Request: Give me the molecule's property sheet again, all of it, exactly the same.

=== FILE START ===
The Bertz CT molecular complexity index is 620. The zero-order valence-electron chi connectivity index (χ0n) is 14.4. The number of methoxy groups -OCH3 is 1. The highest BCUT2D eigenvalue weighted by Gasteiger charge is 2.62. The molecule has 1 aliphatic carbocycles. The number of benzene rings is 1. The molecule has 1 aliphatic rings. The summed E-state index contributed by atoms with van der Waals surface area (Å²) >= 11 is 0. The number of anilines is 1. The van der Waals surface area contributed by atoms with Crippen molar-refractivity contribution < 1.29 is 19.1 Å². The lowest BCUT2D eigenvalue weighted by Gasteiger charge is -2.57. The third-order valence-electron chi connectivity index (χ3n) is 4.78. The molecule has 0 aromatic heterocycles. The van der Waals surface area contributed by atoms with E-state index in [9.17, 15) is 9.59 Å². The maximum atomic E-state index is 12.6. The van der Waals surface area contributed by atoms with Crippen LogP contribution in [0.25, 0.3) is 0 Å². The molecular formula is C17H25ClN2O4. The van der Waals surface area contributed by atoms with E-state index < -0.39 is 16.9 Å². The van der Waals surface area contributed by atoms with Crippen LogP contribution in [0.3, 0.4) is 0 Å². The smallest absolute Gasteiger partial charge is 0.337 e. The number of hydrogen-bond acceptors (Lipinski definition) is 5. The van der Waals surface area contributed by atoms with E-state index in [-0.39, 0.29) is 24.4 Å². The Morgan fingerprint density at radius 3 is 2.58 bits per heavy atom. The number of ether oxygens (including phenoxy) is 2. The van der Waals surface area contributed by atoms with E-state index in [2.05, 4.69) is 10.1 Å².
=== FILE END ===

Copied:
The Bertz CT molecular complexity index is 620. The zero-order valence-electron chi connectivity index (χ0n) is 14.4. The number of methoxy groups -OCH3 is 1. The highest BCUT2D eigenvalue weighted by Gasteiger charge is 2.62. The molecule has 1 aliphatic carbocycles. The number of benzene rings is 1. The molecule has 1 aliphatic rings. The summed E-state index contributed by atoms with van der Waals surface area (Å²) >= 11 is 0. The number of anilines is 1. The van der Waals surface area contributed by atoms with Crippen molar-refractivity contribution < 1.29 is 19.1 Å². The lowest BCUT2D eigenvalue weighted by Gasteiger charge is -2.57. The third-order valence-electron chi connectivity index (χ3n) is 4.78. The molecule has 0 aromatic heterocycles. The van der Waals surface area contributed by atoms with E-state index in [9.17, 15) is 9.59 Å². The maximum atomic E-state index is 12.6. The van der Waals surface area contributed by atoms with Crippen LogP contribution in [0.25, 0.3) is 0 Å². The molecular formula is C17H25ClN2O4. The van der Waals surface area contributed by atoms with E-state index < -0.39 is 16.9 Å². The van der Waals surface area contributed by atoms with Crippen LogP contribution in [0.3, 0.4) is 0 Å². The smallest absolute Gasteiger partial charge is 0.337 e. The number of hydrogen-bond acceptors (Lipinski definition) is 5. The van der Waals surface area contributed by atoms with E-state index in [-0.39, 0.29) is 24.4 Å². The Morgan fingerprint density at radius 3 is 2.58 bits per heavy atom. The number of ether oxygens (including phenoxy) is 2. The van der Waals surface area contributed by atoms with E-state index in [2.05, 4.69) is 10.1 Å².